The Economization of the Individual - Changes in Buddhist Inspired Practices of Meditation

Public talk with Professor Inken Prohl, Universität Heidelberg

Proceeding from the insight that religious ideas are embedded in social practices, my paper will use a material religion approach to analyze the role played by embodiment, performances and material objects in religious practice. Understanding religion as a sensory experience as much as an intellectual endeavour, Zen Buddhist inspired practices of meditation will be analyzed as 'sensational forms'. The discussion of differing ascriptions toward zazen - the practice of silent sitting in Zen Buddhism commonly referred to as 'meditation' in the so-called West - in Japanese temple Buddhism as well as in examples from contemporary urban contexts demonstrates that the same forms can evoke different sensations. Those evocations are dependent on cultural, contextual, and individual dispositions that differ in traditional Japanese and urban contemporary contexts. As I will show in my paper, the practice of Zen Buddhist meditation transformed from a re-enactment of the Buddha's enlightenment into strategies of optimizing the self that are related to the economization of the individual.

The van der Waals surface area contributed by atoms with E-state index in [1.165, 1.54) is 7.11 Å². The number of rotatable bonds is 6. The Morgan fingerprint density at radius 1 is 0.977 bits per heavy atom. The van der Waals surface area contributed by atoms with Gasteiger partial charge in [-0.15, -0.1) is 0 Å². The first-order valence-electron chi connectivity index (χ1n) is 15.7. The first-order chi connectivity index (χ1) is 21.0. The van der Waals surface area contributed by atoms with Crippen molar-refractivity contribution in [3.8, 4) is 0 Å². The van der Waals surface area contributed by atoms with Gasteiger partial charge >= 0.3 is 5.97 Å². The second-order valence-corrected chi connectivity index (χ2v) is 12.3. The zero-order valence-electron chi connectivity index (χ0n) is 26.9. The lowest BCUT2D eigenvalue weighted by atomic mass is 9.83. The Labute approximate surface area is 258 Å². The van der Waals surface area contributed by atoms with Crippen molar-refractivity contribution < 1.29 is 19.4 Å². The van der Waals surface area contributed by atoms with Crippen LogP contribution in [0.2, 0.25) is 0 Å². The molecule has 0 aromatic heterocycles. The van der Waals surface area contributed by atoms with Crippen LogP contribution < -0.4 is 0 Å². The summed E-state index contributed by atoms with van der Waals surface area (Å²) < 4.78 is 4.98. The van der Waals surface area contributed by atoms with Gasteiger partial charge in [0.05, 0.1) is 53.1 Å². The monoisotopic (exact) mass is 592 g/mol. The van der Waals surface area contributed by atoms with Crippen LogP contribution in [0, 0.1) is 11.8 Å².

Everyone is welcome!

The BBB-lecture series are sponsored by the Danish Council for Independent Research | Humanities